What actually happens once the platelets are injected is less clear. According to one study, the concentrated platelets seem to result in a large increase in various growth factors wherever they’re injected.

This could mean that the cells and tissue injected into your penile tissues promote growth and increase blood flow — a necessary part of getting erections — to give you firmer erections for better sex.

P-Shot Benefits: The Research

Recent research has looked to P-shot treatment as one of the latest ED treatments, with studies showing promising results.

In one study of PRP injections, none of the patients experienced complications after treatment, and the injections were considered effective for ED. However, this was a very small study of only 17 patients.

A slightly larger study of over 60 men with mild to moderate ED also found that two plasma-rich platelet injections taken a month apart were safe. However, researchers didn’t find any difference between the PRP treatment and a placebo.

In short, P-shots are still considered a novel treatment, and we’ll need to see a lot more research before we can support its effectiveness as a viable ED treatment.

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How Much Does the P-Shot Cost?

Wondering what to expect when it comes to the P-shot cost? 

The price tag of this procedure can vary, based on factors like your geographic location, the healthcare provider performing the procedure (it's only done by a few trained healthcare professionals) and more logistics.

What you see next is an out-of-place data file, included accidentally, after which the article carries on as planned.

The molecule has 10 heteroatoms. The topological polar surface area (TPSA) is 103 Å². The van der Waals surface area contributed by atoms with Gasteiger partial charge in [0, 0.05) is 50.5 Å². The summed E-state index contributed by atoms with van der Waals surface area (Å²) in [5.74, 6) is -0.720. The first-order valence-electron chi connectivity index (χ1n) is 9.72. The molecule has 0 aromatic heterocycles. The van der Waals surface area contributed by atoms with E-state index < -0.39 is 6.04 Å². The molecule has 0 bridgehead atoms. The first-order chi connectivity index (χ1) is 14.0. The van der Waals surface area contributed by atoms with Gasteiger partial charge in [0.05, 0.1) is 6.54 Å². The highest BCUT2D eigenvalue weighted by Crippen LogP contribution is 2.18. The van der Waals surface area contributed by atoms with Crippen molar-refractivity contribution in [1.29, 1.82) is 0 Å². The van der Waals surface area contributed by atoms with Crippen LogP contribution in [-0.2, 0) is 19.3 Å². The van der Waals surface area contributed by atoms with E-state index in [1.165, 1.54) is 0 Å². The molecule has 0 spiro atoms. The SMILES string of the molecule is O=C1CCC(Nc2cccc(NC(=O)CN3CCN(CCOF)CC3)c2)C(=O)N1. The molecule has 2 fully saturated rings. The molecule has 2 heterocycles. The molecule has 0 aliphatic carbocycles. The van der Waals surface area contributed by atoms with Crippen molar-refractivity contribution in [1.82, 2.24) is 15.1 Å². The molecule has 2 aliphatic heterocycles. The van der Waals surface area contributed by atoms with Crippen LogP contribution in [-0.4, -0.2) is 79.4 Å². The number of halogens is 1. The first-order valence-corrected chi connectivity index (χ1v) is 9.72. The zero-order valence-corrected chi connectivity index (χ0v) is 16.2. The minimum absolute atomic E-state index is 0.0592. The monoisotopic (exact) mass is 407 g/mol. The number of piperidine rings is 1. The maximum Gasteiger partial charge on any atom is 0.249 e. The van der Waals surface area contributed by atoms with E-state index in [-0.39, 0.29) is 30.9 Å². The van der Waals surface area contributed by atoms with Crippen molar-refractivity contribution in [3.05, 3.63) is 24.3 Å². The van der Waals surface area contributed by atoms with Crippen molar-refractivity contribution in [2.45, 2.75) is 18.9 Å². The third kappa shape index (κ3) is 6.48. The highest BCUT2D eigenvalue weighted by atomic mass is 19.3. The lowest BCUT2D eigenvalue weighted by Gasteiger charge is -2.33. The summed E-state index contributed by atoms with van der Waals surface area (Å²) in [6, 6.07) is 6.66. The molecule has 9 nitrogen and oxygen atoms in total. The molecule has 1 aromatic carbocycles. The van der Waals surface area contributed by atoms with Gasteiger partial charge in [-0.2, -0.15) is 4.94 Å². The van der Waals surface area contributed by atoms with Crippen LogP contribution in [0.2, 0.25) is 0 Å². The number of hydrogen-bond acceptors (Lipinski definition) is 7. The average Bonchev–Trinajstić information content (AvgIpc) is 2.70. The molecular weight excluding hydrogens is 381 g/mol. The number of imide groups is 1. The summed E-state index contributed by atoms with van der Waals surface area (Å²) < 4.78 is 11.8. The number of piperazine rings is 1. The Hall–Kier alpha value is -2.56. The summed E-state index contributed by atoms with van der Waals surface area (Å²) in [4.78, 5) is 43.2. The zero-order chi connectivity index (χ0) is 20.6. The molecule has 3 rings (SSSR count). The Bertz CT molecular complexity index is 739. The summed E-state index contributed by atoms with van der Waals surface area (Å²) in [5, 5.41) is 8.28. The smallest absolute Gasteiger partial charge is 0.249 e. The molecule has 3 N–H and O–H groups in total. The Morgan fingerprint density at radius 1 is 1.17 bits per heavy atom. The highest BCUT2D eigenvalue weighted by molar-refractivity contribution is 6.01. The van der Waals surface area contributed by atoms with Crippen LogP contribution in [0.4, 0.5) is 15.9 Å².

A 2020 report from the American Society of Plastic Surgeons found the average fee for a PRP procedure was just short of $1,000, not including other expenses like prep and aftercare.

But where you get your treatment done can affect the cost — for example, a single procedure averaging between $1200 and $1800 at Bella Medical Aesthetics in Maryland, while the same procedure could cost upwards of $1800 at Miami Aesthetic Institute in Miami, Florida.

You should also know that since Priapus shots are often deemed a cosmetic treatment, your health insurance may not cover them.

What Are the Risks and Side Effects of the P-Shot?

Of course, as with any medication or treatment, there can be risks involved with P-shots and other ED injections. A risk to be aware of is that the treatment may not work. 

Reported P-shot side effects have generally included:

  • Redness

  • Swelling

  • Pain and discomfort at the site of injection

  • Bleeding

  • Bruising

  • Infection

  • Allergic reactions, although these are rare

Alternatives to the P-Shot for Men

If you’re still looking for a solution for erectile dysfunction, vampire penile facials aren’t the only way to go.

One of the most researched and proven effective ways to treat ED is the use of medications known as PDE5 inhibitors. These medications block an enzyme known as phosphodiesterase-5 (PDE5), which then helps increase blood flow to your penis.

You’re probably familiar with some PDE5 inhibitors, like: